- The foreign policy side has been a mess with The Donald playing tough but backing down faster than you can count to three: Point in case, after making China the main target of all things evil, the Donald overnight suddenly acknowledged decades of US foreign policy by nodding to One-China.
- NATO is useless. Now Trump will attend the May NATO Summit (which is really not a summit but a highly charged political house warming party (NATO is moving HQ!).
- Yesterday “The Donald” promised a “phenomenal tax plan” and the market was off to the races again.
The point? Don’t judge or trade on what The Donald says but on what he does! This is critical: Ignore the tweets but look at what is executed done relative to the empty promises.
Trump more and more looks like Obama on foreign policy and his momentum domestically will now be on the “phenomenal tax” plan, a tax plan which so far have left more question than answers: When Trump Press Secretary Spicer was asked if the promised proposal would meld with the one suggested by House Republican – then answer came back:
“I don’t want to get any further ahead of it, but I will tell you it is going to be the first time that this nation’s seen a full, comprehensive tax reform in a long, long time.” I think Tidwell from Jerry Maguire should give have last word: The Donald.
Enough about the Donald.
In the real world, the market is more than confused. Even seasoned multi-decade veterans struggle to make sense of direction, but it’s fair to say that the consensus remains:
- Equity: Reflation, TINA (There is no alternative), momentum, deregulation rules
- Fixed Income: The present sell-off in yield is temporary – either The Donald delivers and or Fed gets behind in raising rates.
- FX: The US Dollar will fly – border tax could mean 25% one-off increase in its value.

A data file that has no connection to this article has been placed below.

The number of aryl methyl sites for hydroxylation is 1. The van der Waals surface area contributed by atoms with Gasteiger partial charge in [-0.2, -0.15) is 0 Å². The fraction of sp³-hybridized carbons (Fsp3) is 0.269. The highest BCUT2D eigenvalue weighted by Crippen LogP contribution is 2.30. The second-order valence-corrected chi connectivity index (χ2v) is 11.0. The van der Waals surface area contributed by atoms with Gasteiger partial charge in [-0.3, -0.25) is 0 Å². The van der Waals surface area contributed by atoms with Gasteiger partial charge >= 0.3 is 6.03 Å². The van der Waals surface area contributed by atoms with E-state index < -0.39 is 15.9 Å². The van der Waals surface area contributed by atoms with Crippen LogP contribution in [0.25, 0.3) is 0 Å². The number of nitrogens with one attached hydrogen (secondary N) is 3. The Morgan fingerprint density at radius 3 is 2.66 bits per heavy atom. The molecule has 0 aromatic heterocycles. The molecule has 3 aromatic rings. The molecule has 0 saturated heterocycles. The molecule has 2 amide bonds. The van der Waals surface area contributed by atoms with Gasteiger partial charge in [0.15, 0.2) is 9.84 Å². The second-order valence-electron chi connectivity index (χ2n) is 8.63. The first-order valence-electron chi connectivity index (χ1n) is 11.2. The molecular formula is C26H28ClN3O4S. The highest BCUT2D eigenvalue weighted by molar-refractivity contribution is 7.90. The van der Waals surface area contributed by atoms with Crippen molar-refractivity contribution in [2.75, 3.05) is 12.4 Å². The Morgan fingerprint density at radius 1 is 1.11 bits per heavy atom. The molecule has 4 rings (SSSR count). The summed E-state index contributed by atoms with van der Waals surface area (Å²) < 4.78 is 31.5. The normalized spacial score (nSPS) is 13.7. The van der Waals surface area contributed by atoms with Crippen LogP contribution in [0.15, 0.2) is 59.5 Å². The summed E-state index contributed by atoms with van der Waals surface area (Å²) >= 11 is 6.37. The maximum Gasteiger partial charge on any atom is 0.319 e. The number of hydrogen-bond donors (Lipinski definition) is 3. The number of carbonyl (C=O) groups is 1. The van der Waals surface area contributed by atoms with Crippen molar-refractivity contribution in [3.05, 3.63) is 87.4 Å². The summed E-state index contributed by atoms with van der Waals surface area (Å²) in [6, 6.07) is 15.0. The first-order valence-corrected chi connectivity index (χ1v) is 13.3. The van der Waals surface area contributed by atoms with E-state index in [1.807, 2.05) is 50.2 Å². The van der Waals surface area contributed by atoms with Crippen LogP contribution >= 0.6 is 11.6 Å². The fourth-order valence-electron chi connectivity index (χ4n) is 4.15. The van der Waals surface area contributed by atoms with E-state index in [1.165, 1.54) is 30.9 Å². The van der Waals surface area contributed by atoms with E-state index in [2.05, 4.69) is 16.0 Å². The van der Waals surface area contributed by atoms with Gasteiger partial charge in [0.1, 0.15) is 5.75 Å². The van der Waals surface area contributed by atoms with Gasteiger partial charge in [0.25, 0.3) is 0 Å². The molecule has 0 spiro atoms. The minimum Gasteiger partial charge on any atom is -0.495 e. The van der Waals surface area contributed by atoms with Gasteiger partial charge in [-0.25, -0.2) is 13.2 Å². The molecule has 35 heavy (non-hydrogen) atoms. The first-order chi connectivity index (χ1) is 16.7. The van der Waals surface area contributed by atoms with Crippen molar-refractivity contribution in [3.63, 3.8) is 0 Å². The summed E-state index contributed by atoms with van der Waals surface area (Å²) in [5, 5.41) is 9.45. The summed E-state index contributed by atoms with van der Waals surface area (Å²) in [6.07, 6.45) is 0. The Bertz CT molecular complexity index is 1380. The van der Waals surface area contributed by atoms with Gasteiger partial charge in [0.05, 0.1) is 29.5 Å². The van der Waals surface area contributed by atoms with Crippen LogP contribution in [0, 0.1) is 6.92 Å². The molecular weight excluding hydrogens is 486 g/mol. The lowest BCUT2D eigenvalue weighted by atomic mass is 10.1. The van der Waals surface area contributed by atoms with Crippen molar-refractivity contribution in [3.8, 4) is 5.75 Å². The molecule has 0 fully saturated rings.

- Economics: Small impact on growth this year- Consensus survey says GDP in 2017 & 2018 will be 2.3% and CPI will be 2.4-2.5%
My take, however, remains the same, which of course is really more function of me being old and not able to adjust:
My general model is the good old “permanent portfolio” which means 25% allocation to each of four asset class’: Commodities, Equity, Fixed Income and Cash (or real estate). This is then rebalanced yearly back to 25%. the modern version is risk parity. This is a chart of Risk Parity vs. S&P500 – yes same return but significantly less volatile:
Right now my allocation is:
- Equity: 25% – Respecting the momentum
- Fixed income: 50% – See attached internal memo
- Commodities: 25% – – Overweight gold + silver
- Cash: Zero
I beg you an excellent weekend with a Donald joke: “how do you know you are reading a Trump book?” – “It starts at Chapter 11”.
Steen Jakobsen | Chief Investment Officer
Trump has indeed backed down or moved to a slower path for nearly everything.
Replacing Obamacare may prove to be more difficult than he thought, especially since Trump has promised to take care of pre-existing conditions. Will Trump change his stance on pre-existing conditions? Who knows?
I do expect to see a tax plan, and lower corporate taxes will help. But if lower taxes are offset by damaging tariffs, any advantages may be thrown out the window.
NATO? Who knows?